A monthly look at some of the hits and misses in the packaging world from the viewpoint of Joe Public, Canadian Packaging magazine’s revolving columnists. From the November 2016 issue.
January 24, 2017
by Rachel Horvath
Late fall is one of my favorite times of the year. With leaves turning golden and red, temperatures starting to cool down, and live football back on television all weekend long, every weekend, I get all worked up about my annual pilgrimage down south to South Bend, Ind., to cheer on my beloved Fighting Irish of the University of Notre Dame, despite this already turning into one of their worst seasons on record. While Canadian fans of the National Football League have at least passing knowledge of the great American pre-game tradition called tailgating, they may be less familiar with the U.S. college football tailgating rituals, which are every bit as intense, memorable and over-the-top. By continually refining my own tailgating game over the years, I have gradually developed a deep appreciation for coming across various new packaging innovations that help make my journey to South Bend a more enjoyable road trip each time out.
As many a trucker worth his salt will tell you, no road trip is complete without beef jerky—a handy, tasty, lightweight snack that is easy to munch on while driving and keeping focused on the road ahead. As one of my recent roadside discoveries, the KRAVE brand meat jerkies really propel dehydrated meat chunk to a whole new level of snacking indulgence. Produced for KRAVE Pure Foods, Inc. of Sonoma, Ca., these tasty bits of meaty chewy perfection eschew the traditional cowboy western-themed jerky packaging for sophisticated, stylized fonts that match the company’s novel new take on flavors with some distinctly offbeat packaging colors. Hence, lime green for the resealable 75-gram plastic pouch of the Chili Lime Beef flavor (see picture), a purple hue for the Black Cherry Barbeque Pork, and so on. In a commendable effort to lighten up on the guilt factor, the brand cleverly repositions the snack as a science-based health food by using a stylized loo of an athlete in motion, supported by other quirky illustrations and cheeky slogans such as “Like trail mix, only meatier” and “Carnivores have more fun.” Couldn’t have said it better myself!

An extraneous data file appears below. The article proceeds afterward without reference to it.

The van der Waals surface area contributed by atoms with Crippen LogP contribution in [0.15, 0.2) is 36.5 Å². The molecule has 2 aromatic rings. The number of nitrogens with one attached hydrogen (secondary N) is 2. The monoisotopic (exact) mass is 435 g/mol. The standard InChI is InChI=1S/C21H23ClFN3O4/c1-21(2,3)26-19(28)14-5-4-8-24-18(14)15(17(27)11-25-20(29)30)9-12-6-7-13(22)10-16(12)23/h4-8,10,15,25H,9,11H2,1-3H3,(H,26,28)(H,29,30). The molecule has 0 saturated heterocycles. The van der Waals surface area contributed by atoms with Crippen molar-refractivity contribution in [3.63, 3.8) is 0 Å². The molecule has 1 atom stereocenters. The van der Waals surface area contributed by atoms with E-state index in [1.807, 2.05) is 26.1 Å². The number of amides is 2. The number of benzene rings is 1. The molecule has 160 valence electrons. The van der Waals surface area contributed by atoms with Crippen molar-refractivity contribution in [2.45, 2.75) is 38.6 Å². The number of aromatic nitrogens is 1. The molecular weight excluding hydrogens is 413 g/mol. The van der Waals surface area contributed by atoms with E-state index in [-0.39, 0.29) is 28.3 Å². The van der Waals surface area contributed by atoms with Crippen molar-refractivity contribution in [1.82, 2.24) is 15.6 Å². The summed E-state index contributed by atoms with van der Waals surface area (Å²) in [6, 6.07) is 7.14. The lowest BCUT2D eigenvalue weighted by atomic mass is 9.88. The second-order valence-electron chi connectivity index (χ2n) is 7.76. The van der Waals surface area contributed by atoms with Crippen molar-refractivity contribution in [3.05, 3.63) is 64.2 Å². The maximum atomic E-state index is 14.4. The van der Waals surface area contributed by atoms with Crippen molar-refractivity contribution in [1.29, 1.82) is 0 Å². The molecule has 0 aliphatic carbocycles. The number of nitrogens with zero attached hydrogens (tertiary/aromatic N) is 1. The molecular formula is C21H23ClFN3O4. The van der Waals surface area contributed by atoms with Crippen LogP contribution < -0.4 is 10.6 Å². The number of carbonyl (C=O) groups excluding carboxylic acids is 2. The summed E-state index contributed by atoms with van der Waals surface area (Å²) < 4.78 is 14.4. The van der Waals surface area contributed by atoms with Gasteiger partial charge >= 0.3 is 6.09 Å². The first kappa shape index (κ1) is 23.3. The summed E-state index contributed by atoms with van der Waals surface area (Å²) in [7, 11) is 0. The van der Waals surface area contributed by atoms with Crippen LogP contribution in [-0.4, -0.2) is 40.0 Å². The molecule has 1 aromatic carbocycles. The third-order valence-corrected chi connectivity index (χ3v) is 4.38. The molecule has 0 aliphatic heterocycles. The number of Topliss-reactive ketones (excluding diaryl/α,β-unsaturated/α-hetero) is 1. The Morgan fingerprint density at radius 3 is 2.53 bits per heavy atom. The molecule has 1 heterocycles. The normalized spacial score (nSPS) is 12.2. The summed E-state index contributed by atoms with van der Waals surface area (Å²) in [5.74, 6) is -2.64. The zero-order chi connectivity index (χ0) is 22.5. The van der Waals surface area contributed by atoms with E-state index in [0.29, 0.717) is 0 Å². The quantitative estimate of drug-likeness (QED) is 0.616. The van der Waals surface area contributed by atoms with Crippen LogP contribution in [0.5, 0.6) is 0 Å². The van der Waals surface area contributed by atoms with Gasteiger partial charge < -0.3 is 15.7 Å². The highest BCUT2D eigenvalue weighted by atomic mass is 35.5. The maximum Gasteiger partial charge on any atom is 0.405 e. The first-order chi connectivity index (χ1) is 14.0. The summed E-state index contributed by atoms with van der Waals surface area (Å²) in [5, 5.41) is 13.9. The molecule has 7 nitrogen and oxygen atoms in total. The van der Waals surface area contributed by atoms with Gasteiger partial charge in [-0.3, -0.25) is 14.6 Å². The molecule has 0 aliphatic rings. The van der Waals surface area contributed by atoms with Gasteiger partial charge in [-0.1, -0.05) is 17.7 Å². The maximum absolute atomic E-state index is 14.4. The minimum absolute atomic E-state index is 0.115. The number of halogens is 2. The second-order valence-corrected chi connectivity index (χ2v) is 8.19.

Dill pickles are a great tailgate lunch addition, but making room in the cooler for a big jar of pickles isn’t easy, and carting an open, half empty jar back home across the U.S.-Canada border is an invitation to trouble with a picky border-crossing officials who may have their own interpretations of what constitutes a proper legal definition of a vegetable. So may cheers then to the Waterloo, Wis.-based Van Holten Foods for making dill pickles a portable single-serving traveling companion by packing a single large pickle into a easy-to-tear, clear stand-up pouch with just enough brine in it to cover the product without making a mess of things. Requiring no refrigeration, the pouches are rigid enough to avoid accidental punctures and leaks, making them a great option to throw into the kids’ lunch bags on their way to school. Jerky and pickles: the gluten-free, low-fat snacks of the champions!
The extra space freed up in my cooler by the aforementioned pickle packages has actually enabled me to throw in a perfectly-sized six-pack of mix to enable me to enjoy a perfectly balanced gin-and-tonic, or three, just prior to kickoff. As a purist who insists on a classic “one part gin, three parts tonic” recipe, I often used to end up with a fair bit of tonic water going to waste with the traditional 355-ml cans of the Schweppes Tonic Water brand marketed by the Waterloo, Ont.-based Canada Dry Mott’s Inc. No such problem with the new 222-ml mini-cans of the iconic brand, still sporting the distinct yellow brand colors that make it so easy to pick out from the sea of soft-drink options crowding the supermarket shelves these days. The smaller, more slender can design is not only a great space-saver, but is also easier to grip and provides a sensible portion control option for people consuming a lot of softdrinks over the course of a day.
College football aside, one of the late fall’s other great pleasures is the opportunity to settle into slow cooked comfort food dinners. One of my favorite indulgences is risotto, but I often have trouble getting the ingredient proportions just right. So I was pleased to find the Sarafino Porcini Mushroom Risotto brand side-dish, authentically produced in Italy by Elgaviva di Monsini Valeria. Offered in several flavor varieties containing just the right amounts of rice and seasoning, one only needs to add the required amount of stock to create an upscale risotto dish that hits all the right notes on a cold crisp evening at dinner time. As a vocal critic of overpackaging things just for the sake of it, I also appreciate the use of a peg-holed cardboard sleeve that doubles as a product label and as a sturdy, stand-up overwrap to provide sufficient protection for the 216-gram bags of ingredients contained within the panels. Elegant in its rustic simplicity, the front panel’s muted colours and illustrated crest logo strongly evoke the Old World Italy by aesthetically mirroring the hearty, simple ingredients of the product, while the straightforward, easy-to-follow instructions printed on the back make this product a trusty staple of my late fall seasonal dinner planning.
Rachel Horvath is senior vice-president of television production at Lone Eagle Entertainment Ltd., a Toronto-based company currently producing the hit Food Network Canada show You Gotta Eat Here!